“If this were some sort of response to the noise, we would have gone to $15 [per hour] and be done with it,” he said. “That is not what we’re doing. This is a much more comprehensive, thoughtful and appropriate program for employees.”
Ray said that the BLA was proud of its efforts.
“I know this wouldn’t have happened two years ago,” he said. “I don’t think there was a base of students willing to push hard for our community, to make things better around here, as it affects wages and working conditions around campus, until the BLA was able to organize that.”
BSG President Ural Mishra ’20 said that he was happy with the new $17 minimum wage, as opposed to the $15 minimum wage floated by student activists.
“I never thought 15 was enough, so seeing it higher than 15 is a great thing,” he said.
“To be perfectly honest, I don’t think the BSG has done a whole lot,” added Mishra, when asked about BSG’s involvement in the decision. “I think Arein [Nguyen ’21, BSG vice president] and I especially have tried to do our part to push senior [administrators] to think about this whole process from the eyes of the housekeepers and the students, but a lot of the leg work was done by the students, who for the past few years have stood by these housekeepers.”
In Monday’s email, President Rose noted that the College reviews its compensation program regularly, and reserves the right to adjust the program when warranted. For instance, a scheduled raise for faculty and staff was frozen between 2009 and 2011, following the 2008 financial crash. This is the only modern precedent for such a change to compensation.
However, the vast majority of hourly workers’ pay remained unaffected, as the salary freeze did not affect staff earning under $40,000 a year. In 2011, the frozen raises were applied retroactively to all employees.
The details about the proportional wage increases, as well as information about budget restructuring to finance the raise, will be announced as the Board of Trustees continues to determine the budget for the next fiscal year.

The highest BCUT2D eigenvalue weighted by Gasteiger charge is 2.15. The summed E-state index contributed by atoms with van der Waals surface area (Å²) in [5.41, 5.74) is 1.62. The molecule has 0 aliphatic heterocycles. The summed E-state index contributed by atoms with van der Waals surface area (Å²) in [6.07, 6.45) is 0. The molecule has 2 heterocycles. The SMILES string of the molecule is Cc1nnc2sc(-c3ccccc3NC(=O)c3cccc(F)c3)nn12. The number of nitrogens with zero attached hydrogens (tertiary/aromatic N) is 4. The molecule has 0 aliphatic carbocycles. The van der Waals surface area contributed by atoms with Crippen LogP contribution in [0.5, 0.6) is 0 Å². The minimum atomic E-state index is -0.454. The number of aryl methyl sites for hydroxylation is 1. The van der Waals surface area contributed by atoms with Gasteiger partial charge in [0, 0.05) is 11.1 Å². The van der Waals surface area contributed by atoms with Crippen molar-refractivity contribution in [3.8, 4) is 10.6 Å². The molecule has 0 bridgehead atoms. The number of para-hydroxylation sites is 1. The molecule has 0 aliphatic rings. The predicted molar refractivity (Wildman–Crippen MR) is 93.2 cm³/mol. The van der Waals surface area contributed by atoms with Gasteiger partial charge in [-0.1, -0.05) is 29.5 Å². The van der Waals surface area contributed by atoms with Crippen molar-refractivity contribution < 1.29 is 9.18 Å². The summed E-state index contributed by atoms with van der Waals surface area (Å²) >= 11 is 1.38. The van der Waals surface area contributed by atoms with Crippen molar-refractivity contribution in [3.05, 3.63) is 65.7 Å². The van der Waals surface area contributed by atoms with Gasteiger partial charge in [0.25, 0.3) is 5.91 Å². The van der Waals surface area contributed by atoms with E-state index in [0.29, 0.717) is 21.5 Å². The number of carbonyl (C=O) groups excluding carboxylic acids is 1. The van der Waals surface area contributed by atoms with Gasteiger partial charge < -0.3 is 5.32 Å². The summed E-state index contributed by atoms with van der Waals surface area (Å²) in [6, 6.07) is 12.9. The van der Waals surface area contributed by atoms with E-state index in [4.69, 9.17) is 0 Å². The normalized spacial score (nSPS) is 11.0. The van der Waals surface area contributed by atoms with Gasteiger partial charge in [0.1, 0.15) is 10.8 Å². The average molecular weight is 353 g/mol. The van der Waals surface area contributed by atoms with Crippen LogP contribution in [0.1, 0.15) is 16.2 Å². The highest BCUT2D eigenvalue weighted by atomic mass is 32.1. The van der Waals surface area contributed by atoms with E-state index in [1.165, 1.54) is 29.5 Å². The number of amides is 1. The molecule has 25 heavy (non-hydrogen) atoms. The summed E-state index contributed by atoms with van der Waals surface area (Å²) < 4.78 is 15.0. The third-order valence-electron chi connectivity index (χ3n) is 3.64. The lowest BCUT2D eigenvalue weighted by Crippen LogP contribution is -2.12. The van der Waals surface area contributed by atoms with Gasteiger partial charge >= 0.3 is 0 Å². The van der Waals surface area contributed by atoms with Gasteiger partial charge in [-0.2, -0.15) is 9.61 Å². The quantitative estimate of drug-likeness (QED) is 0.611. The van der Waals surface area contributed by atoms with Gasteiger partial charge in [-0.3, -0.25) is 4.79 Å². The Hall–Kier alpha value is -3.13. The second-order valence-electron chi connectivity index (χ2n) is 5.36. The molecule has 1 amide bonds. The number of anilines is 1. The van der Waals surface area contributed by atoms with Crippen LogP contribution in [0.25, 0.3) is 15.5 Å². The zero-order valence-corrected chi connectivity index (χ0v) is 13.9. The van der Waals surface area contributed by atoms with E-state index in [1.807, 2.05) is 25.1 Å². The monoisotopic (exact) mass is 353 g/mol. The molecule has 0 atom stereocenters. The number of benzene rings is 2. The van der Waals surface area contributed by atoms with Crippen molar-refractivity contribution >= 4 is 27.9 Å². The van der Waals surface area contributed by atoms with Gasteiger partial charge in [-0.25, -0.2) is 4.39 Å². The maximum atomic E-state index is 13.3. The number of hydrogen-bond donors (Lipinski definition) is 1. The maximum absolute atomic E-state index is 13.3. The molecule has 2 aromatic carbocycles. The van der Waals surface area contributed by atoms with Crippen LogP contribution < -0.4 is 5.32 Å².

The new minimum wage will not apply to “casual” employees, or to those who work fewer than 20 hours a week. According to Orlando, the College has “absolutely no plans to add casual employee hours” to the proposed budget beyond usual fluctuations, ensuring that current full-time workers will not be reclassified to part-time in order to offset the cost of the rising wages.
While the total number of casual employees has remained steady in recent years, given that many of the casual employees only work at Bowdoin for a short time—sometimes only for a single event—the number of casual employees at the College varies significantly throughout the year.
“The fluctuation from year to year is largely dependent on the many programs the College offers to the local and broader communities as well as the volume of special events we run,” Orlando wrote in an email to the Orient.
Addressing the question of inflation, Orlando explained that the $1.6 million estimate does not include the money that is allocated to the regular staff increase pool, which is determined based on factors that include the competitive market and inflation.
Although BLA contends that the group’s activism on campus is far from over, Ray is happy with what the campaign for a living wage has already accomplished.
“I think this campus is fired up in a way it hasn’t been in a long time, and we’re at a point in our world where we need that more than ever,” said Ray.
Reuben Schafir contributed to this report.